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This paper discusses the impact of economic globalization on human populations and their natural environment. Trends leading to globalization, such as multilateral and bilateral trade agreements which reduce trading barriers between countries, are discussed. According to the economic principle of comparative advantage, all countries which specialize in what they can produce most efficiently should benefit equally from fair trade. Developing countries must increasingly rely on cheap labor and low environmental standards to compete for foreign investment and capital in the global economy. Observers argue that the market is not free enough to conect the long-term damage associated with export policies like this. Poverty, misery and social stratification are increasing in many developing countries as a result. A case study of the coffee industry in Latin America provides evidence of the consequences of globalization policies on the most vulnerable populations. NAFTA and the collapse of the Intemational Coffee Agreement contributed to environmental degradation and Joss of livelihoods in Chiapas, Mexico. The result was increased social unrest, which led directly to the Zapatisla uprising of 1994. Responses to the impacts of globalization are considered. International regulation of labor and the environment in trade agreements, voluntary codes of conduct for multinational corporations, and the alternative trade movement, in combination, provide the best mechanisims to address the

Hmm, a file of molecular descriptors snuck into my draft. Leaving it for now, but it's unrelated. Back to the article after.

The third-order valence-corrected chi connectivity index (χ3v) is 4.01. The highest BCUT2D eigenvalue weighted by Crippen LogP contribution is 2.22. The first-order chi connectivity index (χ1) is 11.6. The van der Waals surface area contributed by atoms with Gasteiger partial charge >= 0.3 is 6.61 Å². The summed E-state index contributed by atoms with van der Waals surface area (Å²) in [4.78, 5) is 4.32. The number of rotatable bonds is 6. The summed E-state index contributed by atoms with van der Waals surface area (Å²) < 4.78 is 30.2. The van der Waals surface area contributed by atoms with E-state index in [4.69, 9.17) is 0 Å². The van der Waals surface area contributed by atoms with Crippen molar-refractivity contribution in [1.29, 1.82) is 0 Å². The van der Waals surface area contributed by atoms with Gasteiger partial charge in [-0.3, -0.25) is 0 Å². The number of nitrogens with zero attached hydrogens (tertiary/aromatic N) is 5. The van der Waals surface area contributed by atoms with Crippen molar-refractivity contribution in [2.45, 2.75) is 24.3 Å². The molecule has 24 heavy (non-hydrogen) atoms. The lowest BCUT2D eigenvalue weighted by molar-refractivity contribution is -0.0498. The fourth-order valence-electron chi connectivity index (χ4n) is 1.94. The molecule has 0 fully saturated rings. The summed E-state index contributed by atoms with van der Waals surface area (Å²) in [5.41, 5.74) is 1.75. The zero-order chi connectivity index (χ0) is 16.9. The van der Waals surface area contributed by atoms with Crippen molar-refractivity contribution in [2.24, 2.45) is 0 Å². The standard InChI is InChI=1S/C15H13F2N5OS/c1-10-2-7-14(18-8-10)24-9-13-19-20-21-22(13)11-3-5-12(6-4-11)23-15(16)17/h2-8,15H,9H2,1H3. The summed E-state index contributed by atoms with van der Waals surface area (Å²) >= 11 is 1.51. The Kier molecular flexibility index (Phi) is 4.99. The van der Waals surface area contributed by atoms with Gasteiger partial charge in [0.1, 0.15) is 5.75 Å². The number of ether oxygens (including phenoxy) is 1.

human cost of economic globalization.